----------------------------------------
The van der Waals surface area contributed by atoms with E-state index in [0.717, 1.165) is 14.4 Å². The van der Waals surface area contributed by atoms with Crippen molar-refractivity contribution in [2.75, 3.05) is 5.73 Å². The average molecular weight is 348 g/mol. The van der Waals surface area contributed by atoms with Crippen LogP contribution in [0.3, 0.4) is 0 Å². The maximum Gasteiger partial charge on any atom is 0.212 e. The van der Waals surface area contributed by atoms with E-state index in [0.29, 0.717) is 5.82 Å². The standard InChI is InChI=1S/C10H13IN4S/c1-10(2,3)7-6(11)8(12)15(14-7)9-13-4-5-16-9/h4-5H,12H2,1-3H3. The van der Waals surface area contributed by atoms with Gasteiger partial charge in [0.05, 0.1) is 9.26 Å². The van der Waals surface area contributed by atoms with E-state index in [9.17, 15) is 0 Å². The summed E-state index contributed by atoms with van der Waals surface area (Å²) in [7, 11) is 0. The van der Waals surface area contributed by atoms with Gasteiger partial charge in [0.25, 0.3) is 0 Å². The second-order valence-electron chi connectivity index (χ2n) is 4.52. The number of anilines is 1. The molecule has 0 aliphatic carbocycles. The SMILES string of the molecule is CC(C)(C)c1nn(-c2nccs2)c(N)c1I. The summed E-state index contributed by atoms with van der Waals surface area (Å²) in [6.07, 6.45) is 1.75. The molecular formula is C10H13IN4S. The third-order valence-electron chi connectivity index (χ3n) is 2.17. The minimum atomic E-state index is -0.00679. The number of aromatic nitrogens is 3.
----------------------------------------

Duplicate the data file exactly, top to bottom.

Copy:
The van der Waals surface area contributed by atoms with E-state index in [0.717, 1.165) is 14.4 Å². The van der Waals surface area contributed by atoms with Crippen molar-refractivity contribution in [2.75, 3.05) is 5.73 Å². The average molecular weight is 348 g/mol. The van der Waals surface area contributed by atoms with Crippen LogP contribution in [0.3, 0.4) is 0 Å². The maximum Gasteiger partial charge on any atom is 0.212 e. The van der Waals surface area contributed by atoms with E-state index in [0.29, 0.717) is 5.82 Å². The standard InChI is InChI=1S/C10H13IN4S/c1-10(2,3)7-6(11)8(12)15(14-7)9-13-4-5-16-9/h4-5H,12H2,1-3H3. The van der Waals surface area contributed by atoms with Gasteiger partial charge in [0.05, 0.1) is 9.26 Å². The van der Waals surface area contributed by atoms with E-state index in [9.17, 15) is 0 Å². The summed E-state index contributed by atoms with van der Waals surface area (Å²) in [7, 11) is 0. The van der Waals surface area contributed by atoms with Gasteiger partial charge in [0.25, 0.3) is 0 Å². The second-order valence-electron chi connectivity index (χ2n) is 4.52. The number of anilines is 1. The molecule has 0 aliphatic carbocycles. The SMILES string of the molecule is CC(C)(C)c1nn(-c2nccs2)c(N)c1I. The summed E-state index contributed by atoms with van der Waals surface area (Å²) in [6.07, 6.45) is 1.75. The molecular formula is C10H13IN4S. The third-order valence-electron chi connectivity index (χ3n) is 2.17. The minimum atomic E-state index is -0.00679. The number of aromatic nitrogens is 3.